5. H. Niikura, F. Légaré, R. Hasbani, A. D. Bandrauk, M. Y. Ivanov, D. M. Villeneuve, and P. B. Corkum, “Sub-laser-cycle electron pulses for probing molecular dynamics,” Nature 417(6892), 917–922 (2002). [CrossRef] [PubMed]
  6. J. Itatani, J. Levesque, D. Zeidler, H. Niikura, H. Pépin, J. C. Kieffer, P. B. Corkum, and D. M. Villeneuve, “Tomographic imaging of molecular orbitals,” Nature 432(7019), 867–871 (2004). [CrossRef] [PubMed]
  7. G. Krauss, S. Lohss, T. Hanke, A. Sell, S. Eggert, R. Huber, and A. Leitenstorfer, “Synthesis of a single cycle of light with compact erbium-doped fibre technology,” Nat. Photonics 4(1), 33–36 (2010). [CrossRef]
  8. A. Couairon, M. Franco, A. Mysyrowicz, J. Biegert, and U. Keller, “Pulse self-compression to the single-cycle limit by filamentation in a gas with a pressure gradient,” Opt. Lett. 30(19), 2657–2659 (2005). [CrossRef] [PubMed]
  9. Y. Yan, E. B. Gamble, and K. A. Nelson, “Impulsive stimulated scattering: General importance in femtosecond laser pulse interactions with matter, and spectroscopic applications,” J. Chem. Phys. 83(11), 5391 (1985). [CrossRef]
  10. G. Steinmeyer, D. H. Sutter, L. Gallmann, N. Matuschek, and U. Keller, “Frontiers in Ultrashort Pulse Generation: Pushing the Limits in Linear and Nonlinear Optics,” Science 286(5444), 1507–1512 (1999). [CrossRef] [PubMed]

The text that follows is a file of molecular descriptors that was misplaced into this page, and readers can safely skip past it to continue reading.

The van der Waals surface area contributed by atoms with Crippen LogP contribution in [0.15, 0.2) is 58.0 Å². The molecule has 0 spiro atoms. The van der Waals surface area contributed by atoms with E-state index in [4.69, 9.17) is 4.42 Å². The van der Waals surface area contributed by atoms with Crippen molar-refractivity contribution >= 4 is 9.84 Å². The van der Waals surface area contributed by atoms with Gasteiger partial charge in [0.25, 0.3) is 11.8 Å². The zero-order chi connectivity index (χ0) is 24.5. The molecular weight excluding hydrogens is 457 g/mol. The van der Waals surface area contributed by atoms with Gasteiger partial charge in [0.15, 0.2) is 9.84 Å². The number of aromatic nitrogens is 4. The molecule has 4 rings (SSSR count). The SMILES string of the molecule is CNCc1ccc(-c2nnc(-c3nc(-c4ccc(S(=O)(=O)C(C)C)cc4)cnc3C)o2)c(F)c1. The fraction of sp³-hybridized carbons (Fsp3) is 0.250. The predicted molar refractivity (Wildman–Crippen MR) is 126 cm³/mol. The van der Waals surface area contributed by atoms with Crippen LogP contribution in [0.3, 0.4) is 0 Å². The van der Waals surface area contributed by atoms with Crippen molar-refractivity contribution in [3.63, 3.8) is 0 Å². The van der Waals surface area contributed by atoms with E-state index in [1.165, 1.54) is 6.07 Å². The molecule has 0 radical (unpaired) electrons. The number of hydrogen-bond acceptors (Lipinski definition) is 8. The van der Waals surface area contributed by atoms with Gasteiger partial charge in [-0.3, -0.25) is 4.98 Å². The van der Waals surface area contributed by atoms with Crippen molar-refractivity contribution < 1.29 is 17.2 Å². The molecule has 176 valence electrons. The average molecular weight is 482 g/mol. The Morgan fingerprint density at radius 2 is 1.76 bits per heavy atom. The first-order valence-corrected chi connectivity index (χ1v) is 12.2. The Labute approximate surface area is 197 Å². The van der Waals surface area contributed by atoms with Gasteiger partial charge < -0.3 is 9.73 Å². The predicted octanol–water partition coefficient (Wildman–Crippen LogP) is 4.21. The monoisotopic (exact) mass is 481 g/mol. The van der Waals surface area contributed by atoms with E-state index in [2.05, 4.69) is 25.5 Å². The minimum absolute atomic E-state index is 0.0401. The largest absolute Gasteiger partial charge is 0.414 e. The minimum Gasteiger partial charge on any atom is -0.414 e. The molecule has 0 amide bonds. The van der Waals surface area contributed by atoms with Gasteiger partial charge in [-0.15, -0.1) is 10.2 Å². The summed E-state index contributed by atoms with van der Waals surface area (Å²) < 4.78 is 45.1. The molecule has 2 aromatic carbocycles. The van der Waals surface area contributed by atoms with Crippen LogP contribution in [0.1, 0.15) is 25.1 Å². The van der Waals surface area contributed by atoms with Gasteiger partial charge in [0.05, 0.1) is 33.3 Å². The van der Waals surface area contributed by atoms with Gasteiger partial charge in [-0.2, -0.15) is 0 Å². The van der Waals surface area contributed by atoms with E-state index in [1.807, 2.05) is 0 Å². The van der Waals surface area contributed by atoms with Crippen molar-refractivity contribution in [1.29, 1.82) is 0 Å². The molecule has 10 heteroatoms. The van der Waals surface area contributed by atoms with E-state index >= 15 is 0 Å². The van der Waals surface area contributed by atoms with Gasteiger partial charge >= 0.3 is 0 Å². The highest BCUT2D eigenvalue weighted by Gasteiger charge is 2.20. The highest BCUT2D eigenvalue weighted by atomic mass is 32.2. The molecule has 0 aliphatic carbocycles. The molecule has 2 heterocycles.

11. K. Akimoto, Properties and Applications of ultrashort electromagnetic mono- and sub- cycle waves. Journal ofthe Physical Society of Japan, Vol. 65, No. 7, 2020–2032, 1996.
  12. R. M. Joseph, S. C. Hagness, and A. Taflove, “Direct time integration of Maxwell’s equations in linear dispersive media with absorption for scattering and propagation of femtosecond electromagnetic pulses,” Opt. Lett. 16(18), 1412–1414 (1991). [CrossRef] [PubMed]
  13. S. L. Dvorak, D. G. Dudley. Propagation of ultrawideband electromagnetic pulses through dispersive media. IEEE Transaction of Electromagnetic Compatibility, Vol. 37. No. 2, May 1995.
  14. S. A. Kozlov and S. V. Sazanov, “Nonlinear propagation of optical pulses of a few oscillations duration in dielectric media,” Sov. Phys. JETP 84(2), 221–228 (1997). [CrossRef]
  15. H. Wilkelmsson, J. H. Trombert, and J. F. Eloy, “Dispersive and dissipative medium response to an ultrashort pulse: A green’s function approach,” Phys. Scr. 52(1), 102–107 (1995). [CrossRef]
  16. P. Kinsler and G. H. C. New, “Few-cycle pulse propagation,” Phys. Rev. A 67(2), 023813 (2003). [CrossRef]
  17. J. F. Eloy, and F. Moriamez, Spectral analysis of EM ultrashort pulses at coherence limit. Modelling. SPIE Intense Microwave and Particle Beams III, Vol. 1629, 1992.
  18. J. F. Eloy and H. Wilhelmsson, “Response of a bounded plasma to ultrashort pulse excitation,” Phys. Scr. 55(4), 475–477 (1997). [CrossRef]
  19. M. Pietrzyk, I. Kanattsikov, and U. Bandelow, “On the propagation of vector ultrashort pulses,” J. Nonlinear Math. Phys. 15(2), 162–170 (2008). [CrossRef]
  20. B. Macke and B. Segard, “Propagation of light pulses at a negative group velocity,” Eur. Phys. J. D 23, 125–141 (2003). [CrossRef]
  21. Q. Zou and B. Lu, “Propagation properties of ultrashort pulsed beams with constant waist width in free space,” Opt. Laser Technol. 39(3), 619–625 (2007). [CrossRef]
  22. H. Xiao and K. E. Oughstun, “Failure of the group velocity description for ultrawideband pulse propagation in a casually dispersive, absorptive dielectric,” J. Opt. Soc. Am. B 16(10), 1773 (1999). [CrossRef]